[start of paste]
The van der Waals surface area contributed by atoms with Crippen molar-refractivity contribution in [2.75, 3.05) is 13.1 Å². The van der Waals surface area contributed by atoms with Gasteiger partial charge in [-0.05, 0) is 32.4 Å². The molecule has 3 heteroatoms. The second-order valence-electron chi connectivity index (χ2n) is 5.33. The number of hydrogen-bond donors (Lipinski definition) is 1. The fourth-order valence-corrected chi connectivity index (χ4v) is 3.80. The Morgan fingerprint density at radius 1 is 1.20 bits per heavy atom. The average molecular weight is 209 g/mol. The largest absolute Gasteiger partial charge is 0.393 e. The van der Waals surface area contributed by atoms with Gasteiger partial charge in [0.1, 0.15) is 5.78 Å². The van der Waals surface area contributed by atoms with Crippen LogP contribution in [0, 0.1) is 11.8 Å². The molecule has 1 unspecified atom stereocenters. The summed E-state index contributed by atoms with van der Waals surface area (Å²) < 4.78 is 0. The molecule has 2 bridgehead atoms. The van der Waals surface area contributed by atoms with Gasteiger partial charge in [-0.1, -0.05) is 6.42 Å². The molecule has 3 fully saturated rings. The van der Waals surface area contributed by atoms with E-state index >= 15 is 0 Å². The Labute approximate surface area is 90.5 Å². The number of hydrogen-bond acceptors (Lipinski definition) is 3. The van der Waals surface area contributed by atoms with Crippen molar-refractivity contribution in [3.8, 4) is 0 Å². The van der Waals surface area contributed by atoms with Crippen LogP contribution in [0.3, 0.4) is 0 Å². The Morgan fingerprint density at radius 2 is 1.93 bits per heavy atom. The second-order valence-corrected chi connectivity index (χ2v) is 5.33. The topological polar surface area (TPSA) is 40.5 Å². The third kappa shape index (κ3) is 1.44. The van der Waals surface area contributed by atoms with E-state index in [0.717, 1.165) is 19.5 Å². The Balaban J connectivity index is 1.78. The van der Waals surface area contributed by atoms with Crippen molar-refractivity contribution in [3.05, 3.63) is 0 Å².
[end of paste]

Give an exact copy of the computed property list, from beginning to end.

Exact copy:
The van der Waals surface area contributed by atoms with Crippen molar-refractivity contribution in [2.75, 3.05) is 13.1 Å². The van der Waals surface area contributed by atoms with Gasteiger partial charge in [-0.05, 0) is 32.4 Å². The molecule has 3 heteroatoms. The second-order valence-electron chi connectivity index (χ2n) is 5.33. The number of hydrogen-bond donors (Lipinski definition) is 1. The fourth-order valence-corrected chi connectivity index (χ4v) is 3.80. The Morgan fingerprint density at radius 1 is 1.20 bits per heavy atom. The average molecular weight is 209 g/mol. The largest absolute Gasteiger partial charge is 0.393 e. The van der Waals surface area contributed by atoms with Gasteiger partial charge in [0.1, 0.15) is 5.78 Å². The van der Waals surface area contributed by atoms with Crippen LogP contribution in [0, 0.1) is 11.8 Å². The molecule has 1 unspecified atom stereocenters. The summed E-state index contributed by atoms with van der Waals surface area (Å²) < 4.78 is 0. The molecule has 2 bridgehead atoms. The van der Waals surface area contributed by atoms with Gasteiger partial charge in [-0.1, -0.05) is 6.42 Å². The molecule has 3 fully saturated rings. The van der Waals surface area contributed by atoms with E-state index >= 15 is 0 Å². The Labute approximate surface area is 90.5 Å². The number of hydrogen-bond acceptors (Lipinski definition) is 3. The van der Waals surface area contributed by atoms with Crippen molar-refractivity contribution in [3.8, 4) is 0 Å². The van der Waals surface area contributed by atoms with Crippen LogP contribution in [0.3, 0.4) is 0 Å². The Morgan fingerprint density at radius 2 is 1.93 bits per heavy atom. The second-order valence-corrected chi connectivity index (χ2v) is 5.33. The topological polar surface area (TPSA) is 40.5 Å². The third kappa shape index (κ3) is 1.44. The van der Waals surface area contributed by atoms with E-state index in [0.717, 1.165) is 19.5 Å². The Balaban J connectivity index is 1.78. The van der Waals surface area contributed by atoms with Crippen molar-refractivity contribution in [3.05, 3.63) is 0 Å².